Leeds Repair Cafe at the University of Leeds

Sustainability Intern Maya went along to last weekend’s Leeds Repair Cafe event at Leeds University Union to see what it involves and to get help fixing some of her own items.  Here she tells us about her experience:

Picture of a Repair Cafe stall at the Union

On Saturday the University of Leeds, in collaboration with Leeds University Union and the Yorkshire Circular Lab, hosted the Leeds Repair Café. The repair café model is part of a wider organisation called The Restart Project which started in 2013 to tackle unsustainable consumption behaviours and encourage people to fix what they already have.

Walking into the building it was clear the team was already busy; one volunteer was helping to fix a large amplifier, another working on some broken jewellery and a third patching an awkward hole in a cardigan. The ethos of the repair café is not to drop off an item, but to work with the team to gain skills and build confidence fixing your own belongings in the future.

Getting my items repaired

I had brought in two items hoping to get help with; a duffel coat with broken hooks and a pair of cords with a broken hem.

I sat down with a repairer who specialised in sewing and we took a look at my coat. She explained to me that people will often post pictures of their items on the Facebook group beforehand so that fixers can advise on any additional materials people may need to bring with them to the session. Since the Leeds Repair Café lost its permanent home in the Bridge Street Church, it has been travelling across venues. This means they have to minimise the materials they bring with them. Whilst there were some materials we could have used they weren’t quite right, so we decided it would be better to source the right materials for the next repair café. She gave me some useful advice on what I needed to find.

Next we moved on to the cords. This was a much more straightforward fix. The repair café bring a sewing machine to the session which is something most students won’t have with them at university. This means that bringing clothes to these sessions is a great way to give them a new lease of life. In this case we decided to hand sew (taking one leg each!) the hems so that the stitching couldn’t be seen.

 

Hazaar marketplace

As we were sewing and chatting we were approached by a representative from Hazaar, a zero-waste marketplace for students designed by students. Some of you might have noticed when one of their representatives donned a banana costumer around the campus last week. They did this to start the conversation about wasteful fancy dress outfits bought for socials, that many students only wear once.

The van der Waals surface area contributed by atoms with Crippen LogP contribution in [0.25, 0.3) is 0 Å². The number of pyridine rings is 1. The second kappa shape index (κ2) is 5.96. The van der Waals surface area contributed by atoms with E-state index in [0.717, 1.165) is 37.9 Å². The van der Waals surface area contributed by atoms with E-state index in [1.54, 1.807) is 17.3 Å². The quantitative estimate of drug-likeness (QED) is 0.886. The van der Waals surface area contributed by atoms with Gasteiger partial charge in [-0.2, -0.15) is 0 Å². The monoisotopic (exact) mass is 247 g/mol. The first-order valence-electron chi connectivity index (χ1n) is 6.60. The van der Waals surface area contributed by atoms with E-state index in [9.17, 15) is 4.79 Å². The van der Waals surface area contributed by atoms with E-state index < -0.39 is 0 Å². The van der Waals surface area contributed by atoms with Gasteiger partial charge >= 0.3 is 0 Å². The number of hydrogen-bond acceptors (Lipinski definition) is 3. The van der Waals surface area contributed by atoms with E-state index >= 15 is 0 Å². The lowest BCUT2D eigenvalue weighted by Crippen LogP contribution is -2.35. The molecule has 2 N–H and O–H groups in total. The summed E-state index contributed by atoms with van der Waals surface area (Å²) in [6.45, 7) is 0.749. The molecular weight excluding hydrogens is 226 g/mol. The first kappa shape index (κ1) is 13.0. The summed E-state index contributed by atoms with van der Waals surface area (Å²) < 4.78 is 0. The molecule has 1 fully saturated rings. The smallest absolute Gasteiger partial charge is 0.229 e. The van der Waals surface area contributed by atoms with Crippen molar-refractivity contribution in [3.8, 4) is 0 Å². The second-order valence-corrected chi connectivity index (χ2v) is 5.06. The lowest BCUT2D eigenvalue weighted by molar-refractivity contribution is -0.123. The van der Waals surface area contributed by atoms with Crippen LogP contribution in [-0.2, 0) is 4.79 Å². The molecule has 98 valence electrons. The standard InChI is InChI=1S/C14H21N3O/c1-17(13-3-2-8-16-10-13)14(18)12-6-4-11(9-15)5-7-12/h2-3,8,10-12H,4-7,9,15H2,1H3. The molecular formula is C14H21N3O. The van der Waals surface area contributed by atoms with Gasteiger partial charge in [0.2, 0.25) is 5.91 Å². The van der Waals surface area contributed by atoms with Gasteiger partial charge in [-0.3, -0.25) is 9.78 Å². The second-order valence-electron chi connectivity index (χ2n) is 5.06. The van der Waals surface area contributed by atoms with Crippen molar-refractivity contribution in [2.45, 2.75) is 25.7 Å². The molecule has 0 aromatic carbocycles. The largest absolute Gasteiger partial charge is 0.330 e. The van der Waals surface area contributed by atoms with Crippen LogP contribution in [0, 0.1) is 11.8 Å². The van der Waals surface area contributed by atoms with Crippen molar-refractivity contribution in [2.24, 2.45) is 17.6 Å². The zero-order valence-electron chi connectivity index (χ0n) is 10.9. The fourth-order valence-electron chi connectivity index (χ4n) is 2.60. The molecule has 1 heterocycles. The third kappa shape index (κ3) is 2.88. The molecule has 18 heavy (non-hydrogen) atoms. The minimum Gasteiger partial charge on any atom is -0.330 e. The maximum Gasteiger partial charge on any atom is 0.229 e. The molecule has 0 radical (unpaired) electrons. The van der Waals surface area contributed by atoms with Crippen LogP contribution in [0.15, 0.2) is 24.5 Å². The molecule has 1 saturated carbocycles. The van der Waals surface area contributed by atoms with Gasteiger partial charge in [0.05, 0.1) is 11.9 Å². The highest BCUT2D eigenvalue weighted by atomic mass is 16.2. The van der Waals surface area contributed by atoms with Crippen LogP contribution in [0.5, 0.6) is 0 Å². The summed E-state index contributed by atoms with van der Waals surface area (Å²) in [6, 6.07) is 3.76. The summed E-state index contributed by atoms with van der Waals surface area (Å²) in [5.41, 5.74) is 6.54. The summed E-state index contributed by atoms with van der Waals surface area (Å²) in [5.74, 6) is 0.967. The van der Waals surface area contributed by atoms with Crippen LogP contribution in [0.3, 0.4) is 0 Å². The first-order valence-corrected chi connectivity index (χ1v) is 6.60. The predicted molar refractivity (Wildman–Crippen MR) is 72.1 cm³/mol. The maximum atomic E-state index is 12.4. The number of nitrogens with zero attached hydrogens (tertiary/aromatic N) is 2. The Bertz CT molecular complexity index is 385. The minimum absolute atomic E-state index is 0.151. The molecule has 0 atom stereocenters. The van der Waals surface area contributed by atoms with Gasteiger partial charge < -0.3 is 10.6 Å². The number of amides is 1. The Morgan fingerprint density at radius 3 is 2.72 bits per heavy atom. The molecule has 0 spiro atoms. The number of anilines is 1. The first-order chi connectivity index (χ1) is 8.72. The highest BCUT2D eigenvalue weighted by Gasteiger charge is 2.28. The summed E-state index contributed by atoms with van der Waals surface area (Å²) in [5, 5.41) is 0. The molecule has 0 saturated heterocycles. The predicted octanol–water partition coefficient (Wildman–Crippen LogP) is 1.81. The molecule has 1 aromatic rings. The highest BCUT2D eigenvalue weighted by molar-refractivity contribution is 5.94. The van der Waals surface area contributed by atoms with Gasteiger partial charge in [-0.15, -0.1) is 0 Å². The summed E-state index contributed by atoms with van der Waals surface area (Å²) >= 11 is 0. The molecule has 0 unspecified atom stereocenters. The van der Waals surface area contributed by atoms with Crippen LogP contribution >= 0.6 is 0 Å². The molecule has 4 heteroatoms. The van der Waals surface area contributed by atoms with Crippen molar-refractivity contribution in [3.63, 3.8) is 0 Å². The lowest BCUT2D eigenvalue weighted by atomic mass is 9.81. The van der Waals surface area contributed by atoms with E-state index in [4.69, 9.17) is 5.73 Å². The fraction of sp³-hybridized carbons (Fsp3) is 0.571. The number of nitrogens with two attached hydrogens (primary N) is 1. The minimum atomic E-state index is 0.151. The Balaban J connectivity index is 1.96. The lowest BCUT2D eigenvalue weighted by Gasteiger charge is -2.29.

Person in a banana costume promoting Hazaar

They talked me through their platform which allows students across Leeds to buy and sell unwanted items, meeting on campus instead of posting them. This cuts the emissions and costs associated with sending items and saves 575g of carbon for each transaction. It currently operates as a Facebook marketplace across universities in the UK, and will be released as an app in the next few weeks. You can download Hazaar now by searching on your phone’s app store, and by following @justhazaar on Instagram you’ll be the first to know when the Leeds marketplace will be launching!

After getting lost in imagining all the amazing costumes I could have had if Hazaar was around when I was a student, I refocussed on finishing to fix my trousers. They looked as good as new when done which was incredibly satisfying – not only had I stopped something going to waste, I also saved myself money on replacements.

Hazaar banner

 

Waste and the circular economy

Whilst writing this blog I found out that an estimated £140 million of clothes go to landfill every year in the UK.  In 2020 we also had the second highest amount of electronics waste in the world. Shopping second hand is a great way to reduce your consumption, but fixing items (if possible!) is better. The Repair Café is built on circular economy principles; repairing, reusing and sharing items for as long as possible to reduce waste and keep items in use.

Future events

The hope is that further repair events will run at the University and that students will be able to get involved in the running of these. If you are interested in getting involved please get in touch!

The next Leeds Repair Café is being held at Headingley Arts and Community Centre (HEART) on Saturday 20th November. I would encourage anyone to bring their broken items – to reduce waste, save money and hassle of buying a new item and to learn valuable new skills.

Here are a few tips to consider before coming to the event:
– If the fix is not straightforward then remember to post on the Facebook page beforehand to get advice on any materials you may need to bring.
– If you cannot attend then fixers may be able to help you through the Facebook page.
– The events are not about someone else fixing your item; you will stay with the fixer and learn valuable skills in how to fix your item.
– The Leeds Repair Café run solely on donations so bring some change if you can!

 

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United Nations Sustainable Development Goals

We use the United Nations Sustainable Development Goals (SDGs) as a framework to guide our activity. Our work on being active in Leeds is linked to the following SDGs:

      • Goal 11: Sustainable Cities and Communities
      • Goal 2: Responsible Consumption and Production

Find out more about our impact on the SDGs.